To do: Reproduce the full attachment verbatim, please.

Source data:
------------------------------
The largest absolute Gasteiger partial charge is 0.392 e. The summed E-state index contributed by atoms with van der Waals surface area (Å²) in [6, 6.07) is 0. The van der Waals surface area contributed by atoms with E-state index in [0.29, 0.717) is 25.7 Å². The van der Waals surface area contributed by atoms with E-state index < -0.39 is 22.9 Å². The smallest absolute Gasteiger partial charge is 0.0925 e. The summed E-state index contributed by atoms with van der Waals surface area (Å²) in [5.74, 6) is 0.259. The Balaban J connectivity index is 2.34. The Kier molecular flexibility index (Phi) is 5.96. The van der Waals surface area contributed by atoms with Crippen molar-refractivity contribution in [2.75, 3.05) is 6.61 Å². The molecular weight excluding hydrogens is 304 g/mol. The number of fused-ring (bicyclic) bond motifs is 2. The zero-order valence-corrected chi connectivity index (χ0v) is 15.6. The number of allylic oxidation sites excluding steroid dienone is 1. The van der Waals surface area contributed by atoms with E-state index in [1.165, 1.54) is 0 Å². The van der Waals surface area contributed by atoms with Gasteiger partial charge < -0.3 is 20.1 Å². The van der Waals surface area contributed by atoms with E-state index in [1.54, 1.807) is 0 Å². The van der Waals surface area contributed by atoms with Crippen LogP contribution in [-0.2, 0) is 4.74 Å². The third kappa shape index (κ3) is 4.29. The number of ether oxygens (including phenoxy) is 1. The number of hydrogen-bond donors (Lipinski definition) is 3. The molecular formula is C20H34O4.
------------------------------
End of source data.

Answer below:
The largest absolute Gasteiger partial charge is 0.392 e. The summed E-state index contributed by atoms with van der Waals surface area (Å²) in [6, 6.07) is 0. The van der Waals surface area contributed by atoms with E-state index in [0.29, 0.717) is 25.7 Å². The van der Waals surface area contributed by atoms with E-state index < -0.39 is 22.9 Å². The smallest absolute Gasteiger partial charge is 0.0925 e. The summed E-state index contributed by atoms with van der Waals surface area (Å²) in [5.74, 6) is 0.259. The Balaban J connectivity index is 2.34. The Kier molecular flexibility index (Phi) is 5.96. The van der Waals surface area contributed by atoms with Crippen molar-refractivity contribution in [2.75, 3.05) is 6.61 Å². The molecular weight excluding hydrogens is 304 g/mol. The number of fused-ring (bicyclic) bond motifs is 2. The zero-order valence-corrected chi connectivity index (χ0v) is 15.6. The number of allylic oxidation sites excluding steroid dienone is 1. The van der Waals surface area contributed by atoms with E-state index in [1.165, 1.54) is 0 Å². The van der Waals surface area contributed by atoms with Gasteiger partial charge < -0.3 is 20.1 Å². The van der Waals surface area contributed by atoms with E-state index in [1.54, 1.807) is 0 Å². The van der Waals surface area contributed by atoms with Crippen LogP contribution in [-0.2, 0) is 4.74 Å². The third kappa shape index (κ3) is 4.29. The number of ether oxygens (including phenoxy) is 1. The number of hydrogen-bond donors (Lipinski definition) is 3. The molecular formula is C20H34O4.